Today, 2 million American men have osteoporosis, and another 12 million are at risk for this disease. Yet, despite the large number of men affected, osteoporosis in men remains underdiagnosed and underreported.[v] Men begin losing testosterone in their mid to late 30’s at a rate of 2-3% yearly. Although not below the normal range, by age 50 most men are relatively deficient in testosterone. In my practice, 63% of men screened over age 45 had osteopenia, the early stage of bone loss, and 12% had osteoporosis. All of them were surprised that they were affected.
Unlike women, there has not traditionally been any standard screening procedure for men before age 70; the age that the National Osteoporosis Foundation recommends screening men. In 2008, the American College of Physicians issued new clinical guidelines for screening men for osteoporosis. It recommends performing individualized risk assessments to determine who should be screened. Although better than not having any specific recommendation, this guideline falls far short of the ideal. Osteoporosis is a potentially preventable disease. This guideline, much like the screening recommendations for women, is primarily designed to detect the disease in individuals considered “good candidates for [pharmaceutical] drug therapy”. And, that typically means bisphosphonate therapy.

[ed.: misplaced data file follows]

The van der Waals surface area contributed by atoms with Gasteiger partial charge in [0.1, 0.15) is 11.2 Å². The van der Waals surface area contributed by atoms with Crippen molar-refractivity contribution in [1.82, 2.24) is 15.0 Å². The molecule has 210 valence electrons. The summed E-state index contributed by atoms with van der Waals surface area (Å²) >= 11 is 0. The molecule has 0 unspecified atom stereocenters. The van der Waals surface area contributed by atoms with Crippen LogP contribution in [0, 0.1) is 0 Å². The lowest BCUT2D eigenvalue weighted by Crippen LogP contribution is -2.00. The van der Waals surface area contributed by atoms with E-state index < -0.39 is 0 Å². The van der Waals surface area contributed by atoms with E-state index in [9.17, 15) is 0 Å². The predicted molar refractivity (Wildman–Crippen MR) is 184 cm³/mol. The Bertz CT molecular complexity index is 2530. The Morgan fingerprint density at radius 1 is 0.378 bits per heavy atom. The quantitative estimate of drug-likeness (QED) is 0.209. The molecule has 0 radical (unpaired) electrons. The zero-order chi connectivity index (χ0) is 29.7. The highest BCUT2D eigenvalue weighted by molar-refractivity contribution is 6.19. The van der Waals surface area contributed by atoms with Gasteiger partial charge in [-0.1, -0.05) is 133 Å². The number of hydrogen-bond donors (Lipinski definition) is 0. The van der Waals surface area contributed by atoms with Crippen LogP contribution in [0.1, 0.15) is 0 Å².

Bisphosphonates, such as Actonel, Boniva, Fosamax and Reclast, have been the standard recommended therapy to treat osteoporosis. They work by poisoning osteoclasts, thereby inhibiting bone resorption, but do nothing to enhance bone formation. It has been suspected for some time that this unnatural process could result in formation of relatively brittle bone. Two studies reported at the conference of the American Academy of Orthopedic Surgeons in March of this year showed that the bones of some postmenopausal women taking bisphosphonates for more than four years stopped rejuvenating and became brittle, resulting in unusual hip (femur) fractures.[vi] One of the researchers, Dr. Joseph Lane, chief of metabolic bone diseases at the Hospital for Special Surgery in New York commented “normally, bone is a distribution of young bone, middle-aged bone and old bone…when we look at these bones, it’s all old bone”. Another researcher, Dr Melvin Rosenwasser of Columbia University Medical Center, found buckling potential in the femur area in similar patients. This type of association was first reported in 2005.